The US top ten had several new contenders all vying for the top spot, and to the surprise of nobody, Disney's Ralph Breaks The Internet has emerged as America's number one movie for Thanksgiving. The exact numbers for the five-day holiday weekend won't be clear until Monday, but Ralph is tracking an opening haul of $85 million.

Should that number hold, then Ralph has scored the second-best Thanksgiving weekend of all time behind fellow Disney blockbuster Frozen. Back in 2012, Wreck-It Ralph generated $49 million from its opening weekend from a standard three-day launch. For comparison, the sequel hit $50 million by the end of Friday after it's debut in cinemas nationwide on Wednesday.

Another sequel came in second place with Creed IIset for a five-day weekend of $55 million. The follow-up to Ryan Coogler's acclaimed Rocky spin-off finds Adonis Creed (Michael B. Jordan) facing off against Viktor Drago (Viktor Drago), the son of the man who killed his father in the ring thirty years ago. Third place was a closely fought race between The Grinch and Fantastic Beasts 2, in the end, The Grinch toppled The Crimes of Grindelwald with $30 million for its third weekend. Voiced by Benedict Cumberbatch, The Grinch has capitalized on an early release and should continue to stick around the top ten for the rest of the year.

After a less than magical start last week, The Crimes of Grindelwald might not be casting as strong a spell on US audiences as its predecessor, but its international box office paints a different picture. Domestically, the second Fantastic Beasts film has made $117 million (after ten days in cinemas the first FB generated $156 million), but a robust $320 million from the international box office has put the sequel at a global running total of more than $430 million.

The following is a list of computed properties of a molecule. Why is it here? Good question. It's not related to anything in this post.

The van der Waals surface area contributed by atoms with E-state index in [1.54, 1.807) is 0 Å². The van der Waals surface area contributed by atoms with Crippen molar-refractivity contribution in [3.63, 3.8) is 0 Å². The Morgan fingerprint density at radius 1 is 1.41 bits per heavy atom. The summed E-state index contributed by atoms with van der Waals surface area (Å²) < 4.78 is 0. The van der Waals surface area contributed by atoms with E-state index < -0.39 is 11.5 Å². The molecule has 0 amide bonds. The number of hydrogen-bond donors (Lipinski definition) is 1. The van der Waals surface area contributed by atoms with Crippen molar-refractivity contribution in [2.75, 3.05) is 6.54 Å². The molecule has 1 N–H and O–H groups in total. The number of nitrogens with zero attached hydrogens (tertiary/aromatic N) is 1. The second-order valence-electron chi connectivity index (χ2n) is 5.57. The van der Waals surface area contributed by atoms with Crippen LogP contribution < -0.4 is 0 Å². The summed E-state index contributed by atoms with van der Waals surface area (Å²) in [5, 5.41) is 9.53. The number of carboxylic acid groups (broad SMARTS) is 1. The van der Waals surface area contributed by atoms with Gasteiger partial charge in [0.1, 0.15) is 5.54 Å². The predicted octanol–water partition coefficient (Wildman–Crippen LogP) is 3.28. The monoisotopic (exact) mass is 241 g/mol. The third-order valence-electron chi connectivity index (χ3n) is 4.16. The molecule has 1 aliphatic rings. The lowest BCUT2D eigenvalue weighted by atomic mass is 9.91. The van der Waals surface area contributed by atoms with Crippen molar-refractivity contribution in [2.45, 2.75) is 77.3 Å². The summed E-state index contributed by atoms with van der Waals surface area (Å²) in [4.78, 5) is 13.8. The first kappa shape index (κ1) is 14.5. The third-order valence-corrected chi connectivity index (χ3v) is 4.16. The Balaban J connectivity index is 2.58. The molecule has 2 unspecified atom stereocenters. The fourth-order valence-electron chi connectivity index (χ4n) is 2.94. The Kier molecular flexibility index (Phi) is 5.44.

The final new wide release was Otto Bathurst's reimagining of Robin Hood starring Taron Egerton and Jamie Foxx. Reviews were mixed; buzz was muted, and the opening weekend speaks for itself. Robin Hood's $14.2 million launch won't be kick-starting a franchise anytime soon, and even managed to come in lower than Guy Richie's epic flop King Arthur: Legend of the Sword ($15.3 million). On the slightly more positive side, Robin Hood cost about half as much as King Arthur, so that's something, right?